Note that this is wishful thinking on Bowman’s part, despite the Supreme Court’s 2014 Hobby Lobby decision. He wants Catholic hospitals to have the clear legal right to discriminate, and he seems anxious to use this case to turn the ADF’s dream into a reality. Given extremist makeup of the current high court, his wishful thinking is not a pipe dream.

Catholic hospitals are not churches, no matter who owns them

Let’s talk about why giving Catholic hospitals free rein to discriminate based on religious belief is a terrible idea for society. First, the Catholic share of the US hospital sector is enormous and growing. One out of six hospital beds in the US was Catholic in 2016, and that percentage has grown steadily since.

According to the non-profit think tank Community Catalyst, Catholic hospital chains are expanding while others are shrinking. Many US communities, particularly in rural areas, have access only to Catholic hospitals.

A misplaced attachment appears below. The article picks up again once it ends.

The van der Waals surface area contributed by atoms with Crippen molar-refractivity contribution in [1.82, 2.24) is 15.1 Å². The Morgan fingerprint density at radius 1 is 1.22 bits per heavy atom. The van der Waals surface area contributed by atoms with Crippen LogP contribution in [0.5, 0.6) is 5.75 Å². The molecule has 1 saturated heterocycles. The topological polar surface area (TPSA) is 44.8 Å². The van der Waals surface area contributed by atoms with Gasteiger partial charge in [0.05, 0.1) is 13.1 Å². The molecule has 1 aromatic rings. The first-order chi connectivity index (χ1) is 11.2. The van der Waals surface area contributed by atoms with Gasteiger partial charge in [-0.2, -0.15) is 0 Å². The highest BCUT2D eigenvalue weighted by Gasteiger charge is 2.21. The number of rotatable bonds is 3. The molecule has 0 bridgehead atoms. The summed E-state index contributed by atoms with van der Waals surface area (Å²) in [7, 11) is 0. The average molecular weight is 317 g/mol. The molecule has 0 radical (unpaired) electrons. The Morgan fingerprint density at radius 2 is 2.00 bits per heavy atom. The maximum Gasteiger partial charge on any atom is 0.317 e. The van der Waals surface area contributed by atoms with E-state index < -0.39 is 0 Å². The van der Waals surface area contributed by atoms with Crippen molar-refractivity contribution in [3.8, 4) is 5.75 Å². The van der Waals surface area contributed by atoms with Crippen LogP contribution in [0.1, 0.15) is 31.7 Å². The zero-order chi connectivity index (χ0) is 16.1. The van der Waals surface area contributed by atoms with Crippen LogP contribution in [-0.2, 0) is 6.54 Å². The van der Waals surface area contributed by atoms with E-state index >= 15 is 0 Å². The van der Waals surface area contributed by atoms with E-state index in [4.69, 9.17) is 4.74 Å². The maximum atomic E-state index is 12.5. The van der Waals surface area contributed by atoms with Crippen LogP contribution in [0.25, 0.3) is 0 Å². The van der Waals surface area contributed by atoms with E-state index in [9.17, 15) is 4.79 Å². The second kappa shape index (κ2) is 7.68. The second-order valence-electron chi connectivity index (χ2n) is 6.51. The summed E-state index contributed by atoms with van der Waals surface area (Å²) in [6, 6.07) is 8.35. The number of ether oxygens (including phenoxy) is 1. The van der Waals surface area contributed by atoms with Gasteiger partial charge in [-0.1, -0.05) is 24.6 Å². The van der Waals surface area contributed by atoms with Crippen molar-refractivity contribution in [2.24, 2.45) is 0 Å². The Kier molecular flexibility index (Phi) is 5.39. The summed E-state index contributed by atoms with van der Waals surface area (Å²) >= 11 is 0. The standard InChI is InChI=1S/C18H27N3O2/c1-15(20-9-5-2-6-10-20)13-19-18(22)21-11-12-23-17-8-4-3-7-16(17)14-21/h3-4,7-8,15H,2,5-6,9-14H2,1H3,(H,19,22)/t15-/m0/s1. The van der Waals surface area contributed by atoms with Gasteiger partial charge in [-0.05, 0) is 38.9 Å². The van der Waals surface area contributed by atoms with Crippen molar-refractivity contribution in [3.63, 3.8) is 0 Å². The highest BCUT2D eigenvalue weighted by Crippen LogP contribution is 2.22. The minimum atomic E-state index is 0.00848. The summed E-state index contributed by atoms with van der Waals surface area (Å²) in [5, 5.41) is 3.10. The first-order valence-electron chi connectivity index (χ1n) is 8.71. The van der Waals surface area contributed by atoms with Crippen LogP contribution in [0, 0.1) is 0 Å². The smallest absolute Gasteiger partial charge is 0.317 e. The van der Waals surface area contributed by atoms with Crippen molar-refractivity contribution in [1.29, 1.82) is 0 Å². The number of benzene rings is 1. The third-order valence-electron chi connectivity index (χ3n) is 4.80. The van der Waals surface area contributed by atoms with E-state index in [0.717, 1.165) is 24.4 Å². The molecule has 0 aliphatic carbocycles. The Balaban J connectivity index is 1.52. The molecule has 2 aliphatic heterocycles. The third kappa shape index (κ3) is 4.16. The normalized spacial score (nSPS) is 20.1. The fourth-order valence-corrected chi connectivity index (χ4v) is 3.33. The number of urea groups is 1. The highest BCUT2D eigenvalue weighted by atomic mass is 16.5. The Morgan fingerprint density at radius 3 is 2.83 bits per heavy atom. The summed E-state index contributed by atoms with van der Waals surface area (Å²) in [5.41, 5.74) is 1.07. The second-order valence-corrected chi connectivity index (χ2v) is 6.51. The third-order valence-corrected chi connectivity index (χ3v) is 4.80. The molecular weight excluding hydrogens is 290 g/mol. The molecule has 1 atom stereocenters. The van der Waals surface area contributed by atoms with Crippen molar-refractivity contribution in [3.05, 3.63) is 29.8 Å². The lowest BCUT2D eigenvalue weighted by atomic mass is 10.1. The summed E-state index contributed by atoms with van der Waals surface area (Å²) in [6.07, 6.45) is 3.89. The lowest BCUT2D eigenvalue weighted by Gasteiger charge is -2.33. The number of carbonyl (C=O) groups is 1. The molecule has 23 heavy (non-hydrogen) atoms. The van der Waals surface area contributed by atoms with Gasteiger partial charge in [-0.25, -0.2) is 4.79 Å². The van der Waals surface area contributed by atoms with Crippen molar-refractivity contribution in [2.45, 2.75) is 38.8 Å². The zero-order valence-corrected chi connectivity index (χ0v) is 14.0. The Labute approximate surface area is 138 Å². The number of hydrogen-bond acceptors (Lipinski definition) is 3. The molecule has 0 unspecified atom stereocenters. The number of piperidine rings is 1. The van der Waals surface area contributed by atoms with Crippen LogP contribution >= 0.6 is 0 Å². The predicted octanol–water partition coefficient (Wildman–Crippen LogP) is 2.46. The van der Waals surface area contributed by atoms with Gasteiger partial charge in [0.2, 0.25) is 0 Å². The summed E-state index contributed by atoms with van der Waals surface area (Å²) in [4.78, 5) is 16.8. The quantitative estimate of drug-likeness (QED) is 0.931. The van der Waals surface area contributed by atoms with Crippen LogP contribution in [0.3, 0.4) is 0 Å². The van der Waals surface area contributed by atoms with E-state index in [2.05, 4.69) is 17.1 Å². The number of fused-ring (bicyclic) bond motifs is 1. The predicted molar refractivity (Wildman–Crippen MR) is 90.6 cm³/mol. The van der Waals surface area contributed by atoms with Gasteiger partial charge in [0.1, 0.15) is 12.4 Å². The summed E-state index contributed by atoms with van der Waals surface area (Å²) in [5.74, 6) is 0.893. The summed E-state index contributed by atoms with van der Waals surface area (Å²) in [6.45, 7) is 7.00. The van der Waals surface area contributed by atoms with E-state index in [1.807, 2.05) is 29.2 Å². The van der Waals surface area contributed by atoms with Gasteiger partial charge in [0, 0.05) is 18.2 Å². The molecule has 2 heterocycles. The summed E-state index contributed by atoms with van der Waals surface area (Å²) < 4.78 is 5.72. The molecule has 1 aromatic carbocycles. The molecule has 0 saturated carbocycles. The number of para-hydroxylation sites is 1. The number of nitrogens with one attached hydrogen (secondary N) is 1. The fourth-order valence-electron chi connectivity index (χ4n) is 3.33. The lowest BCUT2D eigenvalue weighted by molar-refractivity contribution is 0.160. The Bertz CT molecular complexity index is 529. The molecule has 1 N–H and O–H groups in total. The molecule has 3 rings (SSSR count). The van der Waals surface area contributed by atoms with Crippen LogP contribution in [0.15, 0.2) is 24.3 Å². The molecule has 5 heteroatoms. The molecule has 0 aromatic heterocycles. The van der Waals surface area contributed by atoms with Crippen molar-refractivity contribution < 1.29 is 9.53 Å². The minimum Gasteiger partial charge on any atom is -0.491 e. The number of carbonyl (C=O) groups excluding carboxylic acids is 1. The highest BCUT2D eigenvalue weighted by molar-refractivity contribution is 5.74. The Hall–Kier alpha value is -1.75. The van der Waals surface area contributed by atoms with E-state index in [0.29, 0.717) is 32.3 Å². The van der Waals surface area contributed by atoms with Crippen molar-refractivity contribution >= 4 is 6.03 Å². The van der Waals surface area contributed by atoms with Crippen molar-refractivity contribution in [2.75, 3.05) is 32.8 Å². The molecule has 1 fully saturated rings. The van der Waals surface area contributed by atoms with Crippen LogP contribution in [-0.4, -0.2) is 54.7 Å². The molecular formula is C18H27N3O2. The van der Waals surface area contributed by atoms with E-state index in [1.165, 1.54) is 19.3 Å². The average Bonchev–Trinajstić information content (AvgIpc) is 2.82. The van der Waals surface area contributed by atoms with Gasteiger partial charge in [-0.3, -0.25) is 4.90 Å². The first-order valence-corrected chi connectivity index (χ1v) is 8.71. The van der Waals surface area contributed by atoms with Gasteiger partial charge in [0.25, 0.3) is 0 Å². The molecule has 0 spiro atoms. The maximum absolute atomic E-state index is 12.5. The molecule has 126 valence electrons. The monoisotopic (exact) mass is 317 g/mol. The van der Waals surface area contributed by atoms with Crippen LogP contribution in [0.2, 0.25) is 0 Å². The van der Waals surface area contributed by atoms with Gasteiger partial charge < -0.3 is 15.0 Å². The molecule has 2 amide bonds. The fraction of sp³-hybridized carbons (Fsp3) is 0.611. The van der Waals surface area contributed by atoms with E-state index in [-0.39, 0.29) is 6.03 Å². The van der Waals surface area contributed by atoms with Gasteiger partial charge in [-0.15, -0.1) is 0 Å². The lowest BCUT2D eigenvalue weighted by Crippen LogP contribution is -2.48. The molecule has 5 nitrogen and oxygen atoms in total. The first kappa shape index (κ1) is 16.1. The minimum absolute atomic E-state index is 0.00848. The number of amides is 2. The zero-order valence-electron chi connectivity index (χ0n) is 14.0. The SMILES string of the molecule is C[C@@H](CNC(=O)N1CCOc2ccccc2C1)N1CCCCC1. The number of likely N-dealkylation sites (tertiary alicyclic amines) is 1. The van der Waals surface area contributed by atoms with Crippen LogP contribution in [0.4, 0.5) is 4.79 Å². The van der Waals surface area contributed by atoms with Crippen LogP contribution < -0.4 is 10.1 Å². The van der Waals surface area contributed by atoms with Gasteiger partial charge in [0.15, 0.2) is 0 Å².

Second, Catholic hospitals accept public (mostly federal) funding at identical levels to non-Catholic and non-religious hospitals. Without taxpayer support, Catholic hospitals would, like all hospitals, go out of business. They are not charities in the sense that Catholic donations keep them afloat. In fact, charitable donations by Catholics in the pews play no significant role operating any US Catholic hospital chain. Catholic hospitals are inextricably interlinked into the broader network of the American healthcare “system,” existing to serve and employ everyone in the sector.

OSF is a multi-billion dollar corporation, but it’s actually one of the smallest Catholic chains in the US By comparison, the Catholic Ascension Health of St. Louis and CommonSpirit Health of Chicago are each more than 10 times larger.

These are vast, powerful networks that employ hundreds of thousands of healthcare workers and treat tens of millions of patients every year. Given their revenue is split between income from insurance companies and Medicare/Medicaid/VA payments, why should they have the privilege to disregard non-discrimination laws that apply to every other player in the field?